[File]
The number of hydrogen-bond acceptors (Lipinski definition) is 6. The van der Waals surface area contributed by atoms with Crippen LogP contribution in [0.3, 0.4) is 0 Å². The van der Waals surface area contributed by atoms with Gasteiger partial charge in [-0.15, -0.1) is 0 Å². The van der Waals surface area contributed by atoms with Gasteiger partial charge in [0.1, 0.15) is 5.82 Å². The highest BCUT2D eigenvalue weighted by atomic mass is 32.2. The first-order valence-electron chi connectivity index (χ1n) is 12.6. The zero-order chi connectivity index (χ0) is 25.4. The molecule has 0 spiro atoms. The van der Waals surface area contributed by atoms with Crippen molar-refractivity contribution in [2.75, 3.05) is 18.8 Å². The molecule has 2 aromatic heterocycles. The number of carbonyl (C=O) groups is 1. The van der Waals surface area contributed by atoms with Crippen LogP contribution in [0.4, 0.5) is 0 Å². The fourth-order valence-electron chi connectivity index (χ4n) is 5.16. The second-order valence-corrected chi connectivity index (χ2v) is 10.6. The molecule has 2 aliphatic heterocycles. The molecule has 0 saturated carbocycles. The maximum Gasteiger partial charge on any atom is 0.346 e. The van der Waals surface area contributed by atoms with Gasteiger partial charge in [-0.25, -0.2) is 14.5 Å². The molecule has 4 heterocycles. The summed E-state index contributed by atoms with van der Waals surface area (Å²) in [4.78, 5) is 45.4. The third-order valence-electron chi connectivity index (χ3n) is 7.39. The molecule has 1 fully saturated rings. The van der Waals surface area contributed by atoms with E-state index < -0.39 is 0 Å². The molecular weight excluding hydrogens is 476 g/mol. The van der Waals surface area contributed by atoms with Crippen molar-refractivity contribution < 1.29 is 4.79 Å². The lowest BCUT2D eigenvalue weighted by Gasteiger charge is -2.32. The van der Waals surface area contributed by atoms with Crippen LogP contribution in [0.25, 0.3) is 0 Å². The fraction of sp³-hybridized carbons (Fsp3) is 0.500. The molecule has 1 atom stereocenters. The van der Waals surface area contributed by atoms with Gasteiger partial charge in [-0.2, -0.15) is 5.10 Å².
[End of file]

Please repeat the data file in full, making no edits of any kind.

The number of hydrogen-bond acceptors (Lipinski definition) is 6. The van der Waals surface area contributed by atoms with Crippen LogP contribution in [0.3, 0.4) is 0 Å². The van der Waals surface area contributed by atoms with Gasteiger partial charge in [-0.15, -0.1) is 0 Å². The van der Waals surface area contributed by atoms with Gasteiger partial charge in [0.1, 0.15) is 5.82 Å². The highest BCUT2D eigenvalue weighted by atomic mass is 32.2. The first-order valence-electron chi connectivity index (χ1n) is 12.6. The zero-order chi connectivity index (χ0) is 25.4. The molecule has 0 spiro atoms. The van der Waals surface area contributed by atoms with Crippen molar-refractivity contribution in [2.75, 3.05) is 18.8 Å². The molecule has 2 aromatic heterocycles. The number of carbonyl (C=O) groups is 1. The van der Waals surface area contributed by atoms with Crippen LogP contribution in [0.4, 0.5) is 0 Å². The fourth-order valence-electron chi connectivity index (χ4n) is 5.16. The second-order valence-corrected chi connectivity index (χ2v) is 10.6. The molecule has 2 aliphatic heterocycles. The molecule has 0 saturated carbocycles. The maximum Gasteiger partial charge on any atom is 0.346 e. The van der Waals surface area contributed by atoms with Gasteiger partial charge in [-0.25, -0.2) is 14.5 Å². The molecule has 4 heterocycles. The summed E-state index contributed by atoms with van der Waals surface area (Å²) in [4.78, 5) is 45.4. The third-order valence-electron chi connectivity index (χ3n) is 7.39. The molecule has 1 fully saturated rings. The van der Waals surface area contributed by atoms with E-state index < -0.39 is 0 Å². The molecular weight excluding hydrogens is 476 g/mol. The van der Waals surface area contributed by atoms with Crippen molar-refractivity contribution < 1.29 is 4.79 Å². The lowest BCUT2D eigenvalue weighted by Gasteiger charge is -2.32. The van der Waals surface area contributed by atoms with Crippen LogP contribution in [0.25, 0.3) is 0 Å². The fraction of sp³-hybridized carbons (Fsp3) is 0.500. The molecule has 1 atom stereocenters. The van der Waals surface area contributed by atoms with Gasteiger partial charge in [-0.2, -0.15) is 5.10 Å².